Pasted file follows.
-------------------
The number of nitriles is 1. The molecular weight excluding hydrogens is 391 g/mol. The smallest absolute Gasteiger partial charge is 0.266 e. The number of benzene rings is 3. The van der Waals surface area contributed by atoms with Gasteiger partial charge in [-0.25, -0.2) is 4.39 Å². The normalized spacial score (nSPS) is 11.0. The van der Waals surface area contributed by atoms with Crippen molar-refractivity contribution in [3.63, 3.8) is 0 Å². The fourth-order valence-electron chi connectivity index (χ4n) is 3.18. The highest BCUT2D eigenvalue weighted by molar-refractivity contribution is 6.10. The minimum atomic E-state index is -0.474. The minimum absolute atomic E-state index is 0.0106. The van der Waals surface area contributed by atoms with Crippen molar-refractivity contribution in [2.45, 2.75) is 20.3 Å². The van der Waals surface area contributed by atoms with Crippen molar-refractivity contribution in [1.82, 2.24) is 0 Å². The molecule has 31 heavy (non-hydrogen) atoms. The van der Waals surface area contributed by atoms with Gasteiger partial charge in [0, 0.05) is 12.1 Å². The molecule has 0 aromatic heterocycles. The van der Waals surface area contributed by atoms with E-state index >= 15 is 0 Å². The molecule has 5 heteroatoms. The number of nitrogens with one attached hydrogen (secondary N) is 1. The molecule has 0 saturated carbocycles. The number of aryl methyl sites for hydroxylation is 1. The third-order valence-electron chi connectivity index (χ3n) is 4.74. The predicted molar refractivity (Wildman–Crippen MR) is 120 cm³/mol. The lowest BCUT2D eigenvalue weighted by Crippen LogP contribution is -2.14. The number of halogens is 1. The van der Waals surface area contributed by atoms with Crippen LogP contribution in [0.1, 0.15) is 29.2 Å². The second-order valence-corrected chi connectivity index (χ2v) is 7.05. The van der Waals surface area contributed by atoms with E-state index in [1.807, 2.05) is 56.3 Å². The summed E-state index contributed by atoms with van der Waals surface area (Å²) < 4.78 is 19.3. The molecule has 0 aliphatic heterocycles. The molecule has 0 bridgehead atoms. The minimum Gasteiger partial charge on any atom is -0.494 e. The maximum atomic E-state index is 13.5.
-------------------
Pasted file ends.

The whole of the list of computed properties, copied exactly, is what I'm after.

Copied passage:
The number of nitriles is 1. The molecular weight excluding hydrogens is 391 g/mol. The smallest absolute Gasteiger partial charge is 0.266 e. The number of benzene rings is 3. The van der Waals surface area contributed by atoms with Gasteiger partial charge in [-0.25, -0.2) is 4.39 Å². The normalized spacial score (nSPS) is 11.0. The van der Waals surface area contributed by atoms with Crippen molar-refractivity contribution in [3.63, 3.8) is 0 Å². The fourth-order valence-electron chi connectivity index (χ4n) is 3.18. The highest BCUT2D eigenvalue weighted by molar-refractivity contribution is 6.10. The minimum atomic E-state index is -0.474. The minimum absolute atomic E-state index is 0.0106. The van der Waals surface area contributed by atoms with Crippen molar-refractivity contribution in [2.45, 2.75) is 20.3 Å². The van der Waals surface area contributed by atoms with Crippen molar-refractivity contribution in [1.82, 2.24) is 0 Å². The molecule has 31 heavy (non-hydrogen) atoms. The van der Waals surface area contributed by atoms with Gasteiger partial charge in [0, 0.05) is 12.1 Å². The molecule has 0 aromatic heterocycles. The van der Waals surface area contributed by atoms with E-state index >= 15 is 0 Å². The molecule has 5 heteroatoms. The number of nitrogens with one attached hydrogen (secondary N) is 1. The molecule has 0 saturated carbocycles. The number of aryl methyl sites for hydroxylation is 1. The third-order valence-electron chi connectivity index (χ3n) is 4.74. The predicted molar refractivity (Wildman–Crippen MR) is 120 cm³/mol. The lowest BCUT2D eigenvalue weighted by Crippen LogP contribution is -2.14. The number of halogens is 1. The van der Waals surface area contributed by atoms with Crippen LogP contribution in [0.1, 0.15) is 29.2 Å². The second-order valence-corrected chi connectivity index (χ2v) is 7.05. The van der Waals surface area contributed by atoms with E-state index in [1.807, 2.05) is 56.3 Å². The summed E-state index contributed by atoms with van der Waals surface area (Å²) < 4.78 is 19.3. The molecule has 0 aliphatic heterocycles. The molecule has 0 bridgehead atoms. The minimum Gasteiger partial charge on any atom is -0.494 e. The maximum atomic E-state index is 13.5.